The principles by which B. Banzai lives are known as the Five Stresses, the Four Beauties and the Three Loves. Things to be stresses are decorum, courtesy, public health, discipline and morals. The Four Beauties are the beauties of mind, language, behavior and environment. The Three Loves are love of others, love of justice and love of freedom.Turns out that's largely cribbed from the Chinese but I always like how "public health" seems to stand out. (It seems like more of a public policy matter than the others, though come to think of it all five stresses have a think globally, act locally aspect.) Anyway, Slate has a piece about the inventions and changes that let us enjoy the relatively prolonged lifespans that we do.
Maybe as a counter to "what if I could just live in one room, minimalist style" I should check out http://www.worstroom.com/
The latest rendition of my mishmash salon of people who are or have been important to me (with the caveat of I have to have a visually interesting photo of them.)
Kind of a nightmare for OCD folk! Thank heavens for Dollar Tree $1 frames... I swear I saw the exact same ones at Walgreens for $8 a pop.
This made me laugh.... goldfish crackers for the lazy yet gluttonous:
http://whatshotdjroomba.minus.com/ - "Game of Thrones"-house style banners for NFL teams.
"when miley cyrus is naked & licks a hammer it’s “art” and “music”.. but when i do it, i’m “wasted” and “have to leave home depot'"
My friend Greg Owen suggested an "interesting tip calculator" app, and I've made a functional prototype you can run or install as a bookmarklet on your mobile device, from http://stuff.alienbill.com/tip/
The idea is lots of folks want to calculate tips so that it comes out even, or, in Gowen's case so it comes out "interesting"... like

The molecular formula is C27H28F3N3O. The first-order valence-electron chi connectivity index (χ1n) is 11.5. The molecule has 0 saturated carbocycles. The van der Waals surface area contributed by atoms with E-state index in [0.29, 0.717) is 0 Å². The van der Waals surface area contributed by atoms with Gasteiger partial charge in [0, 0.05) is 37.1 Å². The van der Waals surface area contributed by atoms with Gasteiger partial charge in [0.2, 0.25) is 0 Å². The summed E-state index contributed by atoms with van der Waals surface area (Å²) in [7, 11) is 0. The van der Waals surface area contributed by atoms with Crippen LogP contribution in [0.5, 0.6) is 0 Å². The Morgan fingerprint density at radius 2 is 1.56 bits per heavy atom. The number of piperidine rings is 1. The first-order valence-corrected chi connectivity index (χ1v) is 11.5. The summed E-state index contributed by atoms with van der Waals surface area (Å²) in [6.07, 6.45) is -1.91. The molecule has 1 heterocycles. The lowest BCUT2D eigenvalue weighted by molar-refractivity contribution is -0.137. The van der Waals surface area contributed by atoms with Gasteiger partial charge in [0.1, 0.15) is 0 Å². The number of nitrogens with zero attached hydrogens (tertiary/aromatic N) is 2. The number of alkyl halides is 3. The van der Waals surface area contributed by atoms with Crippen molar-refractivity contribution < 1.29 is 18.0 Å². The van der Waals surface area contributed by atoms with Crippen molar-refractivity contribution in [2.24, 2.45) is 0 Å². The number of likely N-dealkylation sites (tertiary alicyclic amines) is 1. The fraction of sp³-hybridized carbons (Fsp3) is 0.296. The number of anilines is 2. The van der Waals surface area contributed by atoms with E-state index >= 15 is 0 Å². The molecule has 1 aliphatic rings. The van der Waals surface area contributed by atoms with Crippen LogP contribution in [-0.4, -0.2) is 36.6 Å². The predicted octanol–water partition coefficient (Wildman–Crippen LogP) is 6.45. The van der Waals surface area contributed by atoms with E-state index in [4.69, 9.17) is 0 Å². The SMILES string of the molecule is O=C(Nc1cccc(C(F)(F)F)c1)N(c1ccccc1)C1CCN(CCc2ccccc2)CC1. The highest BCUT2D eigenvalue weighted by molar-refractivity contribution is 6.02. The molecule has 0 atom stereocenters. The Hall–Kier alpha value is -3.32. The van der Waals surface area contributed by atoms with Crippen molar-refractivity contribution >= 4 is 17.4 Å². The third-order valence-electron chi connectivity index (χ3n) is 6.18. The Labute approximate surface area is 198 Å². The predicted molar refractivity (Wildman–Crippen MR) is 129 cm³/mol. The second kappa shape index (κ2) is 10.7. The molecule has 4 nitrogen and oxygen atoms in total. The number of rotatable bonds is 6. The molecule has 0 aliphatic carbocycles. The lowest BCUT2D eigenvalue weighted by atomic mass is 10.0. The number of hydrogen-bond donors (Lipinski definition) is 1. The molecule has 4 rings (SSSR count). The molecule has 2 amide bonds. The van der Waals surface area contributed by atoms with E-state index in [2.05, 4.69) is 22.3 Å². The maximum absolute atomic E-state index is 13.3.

multiple of ten e.g. 40.00
digit repeating e.g. 44.44
ascending e.g. 45.67
descending e.g. 43.21
palindrome e.g. 43.34
even amount e.g. 41.00
repeated halves e.g. 43.43
So I start with a base rate of 20%, and then look for interesting stuff +/- 5% of that, and then display the results in sorted order, so you can either pick based on whimsy or by being a bit more or less generous
I wrote up some of the technical details at kirkdev.blogspot.com
If people dig it I might push on a more configurable app-ish version.
Brady took a paycut for this?
"when i like someone all i want to do is text them 'HI' all day long like a dog who has learned how to text"
"Violating causality was a plugin."
--SpindleyQ on his projects Kliffy and "Richard and Larry Build a Time Machine"
"'Why is Sonic a blue hedgehog? He could just as easily be a phallus racing through a nightmarish hellscape of infinite Tuscany.' #noshow13"
Artist Juan Ortiz is making a book with movie-style posters of all 80 original Start Trek episodes
It's funny how I recognize most episodes-- I've seen most of them I guess, but also we had one of those "Star Trek Compendiums" that I kind of adored.
NASA's Lunar Reconnaissance Orbiter brings us this:
first morning bike ride where my fingers got cold. But if I wore gloves I'd feel like I should give up the sandals, not ready for that.
Fun time with Anna Anthropy last night -- Crossroads and its sequel on the projector, and going over Atari 2600 games including my own JoustPong.
- Go to a Mac.
- Minimize a window.
- Unminimize the window, and hide it while it's unminimizing (cmd+h)
(via hjttp://twitter.com/dddagradi )
busy busy busy
September 18, 2013
A while back someone posted about a website that made it really easy for people to indicate which of several date/time options was convenient for them... I remember thinking the name didn't have a lot to do with the site function itself. Any idea?
http://doodle.com/ was the one I was thinking of... very easy to make little "when can you make it" polls.
Oh, man. Too true.
From Augusten Burrough's "Magical Thinking":
I smiled and nestled against him. He kissed my shoulder. I'd never felt closer to him because I did know that he was mad and yet it didn't matter: He loved me enough to be mad at me and not then have to reconsider the entire relationship.You know, I think I have trouble feeling that in general, though I don't think it's the fault of the people who love(d) me.
"General relativity is EASY compared to people."
--Edwin Taylor, former editor of the American Journal of Physics, at my UUSS group last night.
An interview with Mr. Rogers' Wife. The more I hear about Mr. Rogers the more wonderful he seems. A little overly self-disciplined, maybe -- who else do you know who could keep his weight at exactly 143 all his life? But just so full of love... an ordained minister who found a message that was really universal and transcendent.